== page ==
The theme for our first Psoriasis Action Month is “Set goals, take control.”
It’s great to have a catchy theme, but how do you actually set and achieve goals?
To answer this question, we turned to our go-to guy for motivation and goal-setting: Dr. Will Meek, a counseling psychologist based in Vancouver, Washington, who has written extensively on this subject. Here are his four tips for a quick start:
1. Pick a limited number of goals.
“Research shows that two to three goals should be your maximum,” Meek said. “People who narrow their goals down are more likely to succeed than people who try to do it all. This is why we so often fail at New Year’s resolutions. Ten resolutions are overwhelming. Two are doable.”
Which goals should you choose? “The ones that are most needed, or the ones you’re most likely to do,” Meek explained. If your main problem is your weight, for example, start by eating differently and getting more exercise. Or if you don’t like exercising alone but you do like working out in a group, stick with a group.
2. Make your goals achievable.
Meek believes that our main problem in setting goals is that they often are too big or too vague. “‘My goal is to go to the gym twice a day’ is a good example of the first one,” he explained. “How many people can set aside the time to exercise that often? ‘My goal is to eat a better diet’ is an example of the second. What does ‘a better diet’ mean, and how will you get there? Unrealistic goals set us up to fail, not succeed.
"Be honest with yourself,” Meek said. “Are you more likely to hike a hundred miles a day or just try to get outside and move more?” He also suggested being as specific as possible. For example, “I will go to the gym three times a week for 30 minutes each time.”
3. Keep going, no matter what.
Did you suffer a setback or miss a target? Don’t give up! Sure, today you blew your diet with those donuts, or you didn’t get to the gym because you had to drive your children to their after-school activities and then it was too late in the day.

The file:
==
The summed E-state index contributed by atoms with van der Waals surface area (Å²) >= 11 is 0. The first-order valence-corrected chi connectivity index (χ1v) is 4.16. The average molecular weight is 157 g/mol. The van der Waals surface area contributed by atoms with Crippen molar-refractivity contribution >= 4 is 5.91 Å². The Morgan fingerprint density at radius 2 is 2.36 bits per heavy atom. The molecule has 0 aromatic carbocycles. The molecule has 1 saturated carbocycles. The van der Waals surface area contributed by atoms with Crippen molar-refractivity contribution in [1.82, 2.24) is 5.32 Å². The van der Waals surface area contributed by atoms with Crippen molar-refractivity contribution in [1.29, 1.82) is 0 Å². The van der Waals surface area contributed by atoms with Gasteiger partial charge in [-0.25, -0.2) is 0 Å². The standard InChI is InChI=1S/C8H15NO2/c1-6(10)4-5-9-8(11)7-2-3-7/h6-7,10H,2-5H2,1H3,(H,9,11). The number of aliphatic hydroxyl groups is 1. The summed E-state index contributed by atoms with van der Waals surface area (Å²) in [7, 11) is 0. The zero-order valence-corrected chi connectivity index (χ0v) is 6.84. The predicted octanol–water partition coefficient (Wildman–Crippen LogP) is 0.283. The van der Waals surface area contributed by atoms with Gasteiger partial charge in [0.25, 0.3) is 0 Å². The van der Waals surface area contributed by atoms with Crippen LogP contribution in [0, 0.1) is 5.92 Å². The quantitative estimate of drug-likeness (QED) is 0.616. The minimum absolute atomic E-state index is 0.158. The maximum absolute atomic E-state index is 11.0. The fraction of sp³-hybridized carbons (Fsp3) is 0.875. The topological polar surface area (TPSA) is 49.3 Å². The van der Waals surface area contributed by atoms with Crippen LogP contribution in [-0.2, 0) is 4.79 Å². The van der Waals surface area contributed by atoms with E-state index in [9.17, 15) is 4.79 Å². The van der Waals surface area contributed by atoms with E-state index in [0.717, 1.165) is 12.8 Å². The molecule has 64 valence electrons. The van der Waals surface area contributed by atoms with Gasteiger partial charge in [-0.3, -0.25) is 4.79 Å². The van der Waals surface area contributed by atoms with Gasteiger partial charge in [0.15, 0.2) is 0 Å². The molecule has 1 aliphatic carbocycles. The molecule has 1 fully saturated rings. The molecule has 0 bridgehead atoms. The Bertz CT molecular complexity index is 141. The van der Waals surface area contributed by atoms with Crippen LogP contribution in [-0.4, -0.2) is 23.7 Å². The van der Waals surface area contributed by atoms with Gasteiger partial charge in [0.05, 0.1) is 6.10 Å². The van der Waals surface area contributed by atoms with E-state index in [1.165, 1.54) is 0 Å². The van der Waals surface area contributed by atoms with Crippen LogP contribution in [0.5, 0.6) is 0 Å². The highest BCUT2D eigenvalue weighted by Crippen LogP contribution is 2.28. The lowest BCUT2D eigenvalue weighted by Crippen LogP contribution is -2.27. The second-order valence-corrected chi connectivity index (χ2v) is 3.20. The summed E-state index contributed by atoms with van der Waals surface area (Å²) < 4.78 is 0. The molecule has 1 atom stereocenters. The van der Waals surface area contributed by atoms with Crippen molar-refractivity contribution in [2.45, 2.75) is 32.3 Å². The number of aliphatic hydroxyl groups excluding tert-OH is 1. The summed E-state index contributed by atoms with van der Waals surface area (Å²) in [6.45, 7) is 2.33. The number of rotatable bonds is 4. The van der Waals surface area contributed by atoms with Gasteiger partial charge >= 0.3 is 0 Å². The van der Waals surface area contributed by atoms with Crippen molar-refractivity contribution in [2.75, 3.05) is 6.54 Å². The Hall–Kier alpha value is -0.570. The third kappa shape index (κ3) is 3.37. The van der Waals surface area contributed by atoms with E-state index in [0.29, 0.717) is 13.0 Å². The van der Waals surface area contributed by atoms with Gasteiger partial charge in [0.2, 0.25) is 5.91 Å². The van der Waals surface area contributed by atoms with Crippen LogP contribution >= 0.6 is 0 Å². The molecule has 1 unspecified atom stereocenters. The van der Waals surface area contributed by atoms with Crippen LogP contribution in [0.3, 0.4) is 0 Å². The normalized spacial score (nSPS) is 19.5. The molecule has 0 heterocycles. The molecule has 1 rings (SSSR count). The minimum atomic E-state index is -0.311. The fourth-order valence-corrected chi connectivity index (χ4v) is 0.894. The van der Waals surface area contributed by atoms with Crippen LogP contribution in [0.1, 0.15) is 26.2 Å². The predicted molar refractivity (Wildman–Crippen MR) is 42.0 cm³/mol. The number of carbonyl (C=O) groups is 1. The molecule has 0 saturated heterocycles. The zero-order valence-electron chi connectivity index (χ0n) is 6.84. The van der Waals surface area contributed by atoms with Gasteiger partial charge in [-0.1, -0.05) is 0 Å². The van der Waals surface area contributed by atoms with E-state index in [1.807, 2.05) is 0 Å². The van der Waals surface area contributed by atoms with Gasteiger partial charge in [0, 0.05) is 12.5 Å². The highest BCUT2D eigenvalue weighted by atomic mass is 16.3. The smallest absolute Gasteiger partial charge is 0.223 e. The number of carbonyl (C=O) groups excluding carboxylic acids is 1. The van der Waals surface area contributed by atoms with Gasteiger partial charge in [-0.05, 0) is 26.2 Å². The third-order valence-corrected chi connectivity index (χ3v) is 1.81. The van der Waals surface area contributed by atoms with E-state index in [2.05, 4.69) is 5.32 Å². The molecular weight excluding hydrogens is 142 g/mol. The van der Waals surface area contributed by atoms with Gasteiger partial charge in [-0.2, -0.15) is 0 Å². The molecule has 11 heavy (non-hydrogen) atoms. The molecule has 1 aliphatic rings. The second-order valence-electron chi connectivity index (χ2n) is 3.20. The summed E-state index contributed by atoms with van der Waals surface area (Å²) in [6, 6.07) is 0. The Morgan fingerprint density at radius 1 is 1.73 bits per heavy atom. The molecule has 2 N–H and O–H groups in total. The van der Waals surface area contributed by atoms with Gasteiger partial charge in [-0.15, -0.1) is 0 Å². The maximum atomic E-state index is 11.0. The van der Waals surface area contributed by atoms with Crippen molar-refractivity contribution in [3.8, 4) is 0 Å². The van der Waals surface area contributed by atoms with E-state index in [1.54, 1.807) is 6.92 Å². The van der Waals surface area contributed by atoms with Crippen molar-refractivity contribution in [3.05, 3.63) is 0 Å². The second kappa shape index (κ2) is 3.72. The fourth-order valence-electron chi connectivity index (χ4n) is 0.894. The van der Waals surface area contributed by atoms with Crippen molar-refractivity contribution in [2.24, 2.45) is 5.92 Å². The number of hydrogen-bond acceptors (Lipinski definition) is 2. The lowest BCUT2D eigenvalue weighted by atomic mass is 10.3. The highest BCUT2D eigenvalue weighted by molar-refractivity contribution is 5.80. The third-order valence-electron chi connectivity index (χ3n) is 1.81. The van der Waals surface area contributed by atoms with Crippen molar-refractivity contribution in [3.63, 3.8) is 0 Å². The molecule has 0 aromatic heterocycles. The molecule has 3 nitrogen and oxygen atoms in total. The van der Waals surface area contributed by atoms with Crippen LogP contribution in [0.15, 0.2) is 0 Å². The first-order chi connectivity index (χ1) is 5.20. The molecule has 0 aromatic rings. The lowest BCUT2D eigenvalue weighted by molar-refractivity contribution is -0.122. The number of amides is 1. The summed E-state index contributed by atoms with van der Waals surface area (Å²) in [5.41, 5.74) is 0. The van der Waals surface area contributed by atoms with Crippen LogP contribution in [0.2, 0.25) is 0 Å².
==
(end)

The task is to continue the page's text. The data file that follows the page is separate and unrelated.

“Immediately recommit after a slip-up,” Meek said. “Tell yourself, ‘Yes, I could’ve done better today, but I’ll do better tomorrow.’”
Remember: If your goal for the month is to lose 5 pounds, but you slip up here and there and instead you lose 3 pounds, it’s still a win. “You still achieved something. Your life is better,” Meek pointed out.
4. Your attitude is your biggest ally.
“Research on attitude all points to the value of ‘positive self-talk,’” Meek said. Examples of positive self-talk are “I can do this” and “This is good for me.”
“Make something like that your mantra,” Meek said. “A goal-focused attitude is important for sustaining effort. You are, in effect, internalizing the support your best friend would give you.”
In part 2 of this special Psoriasis Action Month series, we’ll apply the ideas of goal-setting specifically to psoriasis. Bonus: The exclusive results of the Patient Navigation Center's July poll, where we asked our community to share their top health goals!
The opinions expressed by NPF Blog contributors are their own and do not reflect the opinions or positions of the National Psoriasis Foundation. The information posted on the NPF Blog is not intended as, and is not, a substitute for professional medical advice.
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